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Tuesday, June 3, 2014

Forget the Tshirt, I Went on Vacation and Got an Earthquake

I spent last week getting sunburn in the resort town of Punta Cana in the Dominican Republic. I won’t extol the virtues of early and often application of sunscreen here. That’s another public service announcement for another day and better told by the people at the SunWise Skin Cancer Prevention Program.

I was in “The DR” to celebrate a friend’s wedding, which began with a small outdoor ceremony. I was looking beach chic in linen pants and a polo in a color that Banana Republic calls Pierre turquoise. The bride looked nice too.

Seismotectonics of the Caribbean Region
Following the ceremony there was a social hour. Beverages and small bites were served. Early on, I was conversing with another guest (most likely on heady topics like the vastness of space J) when the earth shuddered. The conversation continued undeterred, but in that moment my mind questioned “What was that?” It wasn’t until 90 seconds later when someone asked “Did you feel the earthquake” that I realized what “that” was.

As fate would have it, I had to visit the Caribbean to experience my first earthquake. The U.S. Geological Survey (USGS) said the epicenter of the magnitude 5.8 quake was 24 miles from Punta Cana. Though no injuries or damage was reported, the eerie sensation of the ground moving under me felt as unnatural as Italian night at the resort buffet.
According to the Arizona Geological Survey (AZGS), the Arizona Broadband Seismic Network, which consists of seven seismic monitors stationed around the state, recorded more than 50 earthquakes in 2013. Most of those went unfelt, but earthquake faults in Arizona, surrounding states and Mexico are capable of damaging earthquakes up to magnitude 7.5.

The area of the North Rim Lodge at Grand Canyon has been the site of several earthquake swarms, a term used to describe many earthquakes happening within a short period of time. The Arizona Earthquake Information Center at Northern Arizona University has observed four earthquakes in that area in 2014. The latest struck on May 20; it was a M2.17.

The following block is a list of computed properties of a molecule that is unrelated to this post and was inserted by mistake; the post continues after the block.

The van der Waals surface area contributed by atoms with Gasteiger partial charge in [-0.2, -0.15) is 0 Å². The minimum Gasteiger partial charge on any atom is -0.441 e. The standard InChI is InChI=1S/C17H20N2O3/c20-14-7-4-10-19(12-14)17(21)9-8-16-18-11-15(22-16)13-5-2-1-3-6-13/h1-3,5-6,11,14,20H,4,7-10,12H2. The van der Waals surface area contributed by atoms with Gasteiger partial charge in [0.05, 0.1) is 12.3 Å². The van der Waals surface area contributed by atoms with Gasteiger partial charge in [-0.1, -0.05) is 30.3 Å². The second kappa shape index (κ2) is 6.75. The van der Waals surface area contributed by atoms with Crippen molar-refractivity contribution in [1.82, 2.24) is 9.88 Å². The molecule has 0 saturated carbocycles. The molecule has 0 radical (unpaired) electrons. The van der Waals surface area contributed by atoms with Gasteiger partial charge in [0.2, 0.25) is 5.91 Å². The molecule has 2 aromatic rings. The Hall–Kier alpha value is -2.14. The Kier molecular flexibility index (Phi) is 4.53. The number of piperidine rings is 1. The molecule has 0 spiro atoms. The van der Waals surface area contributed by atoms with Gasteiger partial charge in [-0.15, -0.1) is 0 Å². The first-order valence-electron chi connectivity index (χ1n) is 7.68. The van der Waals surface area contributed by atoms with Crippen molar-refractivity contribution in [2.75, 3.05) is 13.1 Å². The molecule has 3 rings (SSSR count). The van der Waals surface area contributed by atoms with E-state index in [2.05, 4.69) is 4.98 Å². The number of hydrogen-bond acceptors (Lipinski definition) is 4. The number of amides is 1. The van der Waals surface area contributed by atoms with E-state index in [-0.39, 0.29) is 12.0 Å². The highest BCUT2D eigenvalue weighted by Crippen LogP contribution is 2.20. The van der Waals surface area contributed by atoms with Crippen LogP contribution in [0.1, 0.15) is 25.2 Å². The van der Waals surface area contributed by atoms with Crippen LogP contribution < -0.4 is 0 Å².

While residents of Coconino, Mohave, Yavapai and Yuma counties are at the greatest risk for earthquakes, no Arizona community is completely invulnerable to the effects of a moderate to large magnitude earthquake.  For that reason, AZGS and the Arizona Division of Emergency Management (ADEM) organize an annual Great Arizona ShakeOut earthquake preparedness drill. This year’s is scheduled for Oct. 16, 2014, at 10:16 a.m.
1) Drop to the floor 2) Take Cover under a desk or table 3) Hold On until the shaking stops

In that moment, AZGS and ADEM encourages everyone to “Drop, Cover and Hold On” for ShakeOut. ShakeOut is described as an “opportunity for people in homes, schools and organizations to practice what to do during earthquakes, and to improve preparedness” in the community. Over 116,000 people registered to “Drop, Cover and Hold On” in Arizona last year.

Go to  to pledge your organization’s participation in the ShakeOut drill. Once registered, you will receive information on how to plan your drill, and engage your friends, family and coworkers.

For more information on the Arizona Broadband Seismic Network and to see the last 24 hours of seismic activity as recorded by the Network seismometers, visit  

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